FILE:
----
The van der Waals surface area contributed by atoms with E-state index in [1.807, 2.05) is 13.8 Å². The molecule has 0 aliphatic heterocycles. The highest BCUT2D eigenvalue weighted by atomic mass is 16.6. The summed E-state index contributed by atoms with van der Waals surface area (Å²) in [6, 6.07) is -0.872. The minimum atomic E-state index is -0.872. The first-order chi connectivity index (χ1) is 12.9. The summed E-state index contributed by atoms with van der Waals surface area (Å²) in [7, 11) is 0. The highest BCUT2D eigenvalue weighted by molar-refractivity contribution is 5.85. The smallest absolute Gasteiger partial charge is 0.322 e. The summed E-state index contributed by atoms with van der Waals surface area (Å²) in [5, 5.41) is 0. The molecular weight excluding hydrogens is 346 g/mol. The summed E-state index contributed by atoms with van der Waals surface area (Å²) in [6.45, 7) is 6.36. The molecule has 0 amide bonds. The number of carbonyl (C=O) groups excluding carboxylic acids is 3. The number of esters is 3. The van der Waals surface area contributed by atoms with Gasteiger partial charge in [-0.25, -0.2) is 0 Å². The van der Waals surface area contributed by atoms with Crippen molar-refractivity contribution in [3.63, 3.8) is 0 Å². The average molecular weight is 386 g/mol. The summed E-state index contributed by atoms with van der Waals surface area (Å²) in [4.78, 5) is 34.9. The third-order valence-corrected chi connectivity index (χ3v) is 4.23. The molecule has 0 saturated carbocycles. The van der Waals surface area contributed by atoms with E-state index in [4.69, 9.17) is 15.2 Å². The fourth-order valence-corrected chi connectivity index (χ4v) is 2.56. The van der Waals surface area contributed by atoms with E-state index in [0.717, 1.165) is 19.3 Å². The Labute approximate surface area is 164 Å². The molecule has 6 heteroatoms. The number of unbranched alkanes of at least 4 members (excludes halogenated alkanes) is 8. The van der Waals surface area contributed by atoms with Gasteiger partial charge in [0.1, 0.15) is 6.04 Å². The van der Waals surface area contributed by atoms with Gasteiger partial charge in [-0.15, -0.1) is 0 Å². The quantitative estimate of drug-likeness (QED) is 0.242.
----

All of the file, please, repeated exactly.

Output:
The van der Waals surface area contributed by atoms with E-state index in [1.807, 2.05) is 13.8 Å². The molecule has 0 aliphatic heterocycles. The highest BCUT2D eigenvalue weighted by atomic mass is 16.6. The summed E-state index contributed by atoms with van der Waals surface area (Å²) in [6, 6.07) is -0.872. The minimum atomic E-state index is -0.872. The first-order chi connectivity index (χ1) is 12.9. The summed E-state index contributed by atoms with van der Waals surface area (Å²) in [7, 11) is 0. The highest BCUT2D eigenvalue weighted by molar-refractivity contribution is 5.85. The smallest absolute Gasteiger partial charge is 0.322 e. The summed E-state index contributed by atoms with van der Waals surface area (Å²) in [5, 5.41) is 0. The molecular weight excluding hydrogens is 346 g/mol. The summed E-state index contributed by atoms with van der Waals surface area (Å²) in [6.45, 7) is 6.36. The molecule has 0 amide bonds. The number of carbonyl (C=O) groups excluding carboxylic acids is 3. The number of esters is 3. The van der Waals surface area contributed by atoms with Gasteiger partial charge in [-0.25, -0.2) is 0 Å². The van der Waals surface area contributed by atoms with Crippen molar-refractivity contribution in [3.63, 3.8) is 0 Å². The average molecular weight is 386 g/mol. The summed E-state index contributed by atoms with van der Waals surface area (Å²) in [4.78, 5) is 34.9. The third-order valence-corrected chi connectivity index (χ3v) is 4.23. The molecule has 0 saturated carbocycles. The van der Waals surface area contributed by atoms with E-state index in [4.69, 9.17) is 15.2 Å². The fourth-order valence-corrected chi connectivity index (χ4v) is 2.56. The van der Waals surface area contributed by atoms with E-state index in [0.717, 1.165) is 19.3 Å². The Labute approximate surface area is 164 Å². The molecule has 6 heteroatoms. The number of unbranched alkanes of at least 4 members (excludes halogenated alkanes) is 8. The van der Waals surface area contributed by atoms with Gasteiger partial charge in [0.1, 0.15) is 6.04 Å². The van der Waals surface area contributed by atoms with Gasteiger partial charge in [-0.15, -0.1) is 0 Å². The quantitative estimate of drug-likeness (QED) is 0.242.